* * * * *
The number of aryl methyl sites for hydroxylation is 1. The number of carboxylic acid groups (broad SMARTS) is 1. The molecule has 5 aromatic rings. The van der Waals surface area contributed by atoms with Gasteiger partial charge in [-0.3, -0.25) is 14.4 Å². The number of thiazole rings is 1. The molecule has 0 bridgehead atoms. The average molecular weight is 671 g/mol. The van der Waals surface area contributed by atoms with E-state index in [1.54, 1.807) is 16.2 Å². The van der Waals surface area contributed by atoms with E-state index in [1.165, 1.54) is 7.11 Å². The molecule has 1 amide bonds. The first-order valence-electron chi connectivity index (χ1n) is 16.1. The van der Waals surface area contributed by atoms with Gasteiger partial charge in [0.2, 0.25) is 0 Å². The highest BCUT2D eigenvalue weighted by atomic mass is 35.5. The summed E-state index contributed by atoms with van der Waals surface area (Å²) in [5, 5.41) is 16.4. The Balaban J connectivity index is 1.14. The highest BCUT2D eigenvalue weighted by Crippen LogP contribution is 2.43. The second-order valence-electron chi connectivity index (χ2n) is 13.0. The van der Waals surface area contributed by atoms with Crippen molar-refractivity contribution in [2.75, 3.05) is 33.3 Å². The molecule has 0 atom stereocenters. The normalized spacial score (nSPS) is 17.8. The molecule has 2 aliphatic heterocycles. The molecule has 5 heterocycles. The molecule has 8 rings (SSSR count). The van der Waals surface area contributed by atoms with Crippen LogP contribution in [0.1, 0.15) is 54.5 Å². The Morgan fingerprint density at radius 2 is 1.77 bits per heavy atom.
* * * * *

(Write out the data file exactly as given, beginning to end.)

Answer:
The number of aryl methyl sites for hydroxylation is 1. The number of carboxylic acid groups (broad SMARTS) is 1. The molecule has 5 aromatic rings. The van der Waals surface area contributed by atoms with Gasteiger partial charge in [-0.3, -0.25) is 14.4 Å². The number of thiazole rings is 1. The molecule has 0 bridgehead atoms. The average molecular weight is 671 g/mol. The van der Waals surface area contributed by atoms with E-state index in [1.54, 1.807) is 16.2 Å². The van der Waals surface area contributed by atoms with E-state index in [1.165, 1.54) is 7.11 Å². The molecule has 1 amide bonds. The first-order valence-electron chi connectivity index (χ1n) is 16.1. The van der Waals surface area contributed by atoms with Gasteiger partial charge in [0.2, 0.25) is 0 Å². The highest BCUT2D eigenvalue weighted by atomic mass is 35.5. The summed E-state index contributed by atoms with van der Waals surface area (Å²) in [5, 5.41) is 16.4. The Balaban J connectivity index is 1.14. The highest BCUT2D eigenvalue weighted by Crippen LogP contribution is 2.43. The second-order valence-electron chi connectivity index (χ2n) is 13.0. The van der Waals surface area contributed by atoms with Crippen molar-refractivity contribution in [2.75, 3.05) is 33.3 Å². The molecule has 0 atom stereocenters. The normalized spacial score (nSPS) is 17.8. The molecule has 2 aliphatic heterocycles. The molecule has 5 heterocycles. The molecule has 8 rings (SSSR count). The van der Waals surface area contributed by atoms with Crippen LogP contribution in [0.1, 0.15) is 54.5 Å². The Morgan fingerprint density at radius 2 is 1.77 bits per heavy atom.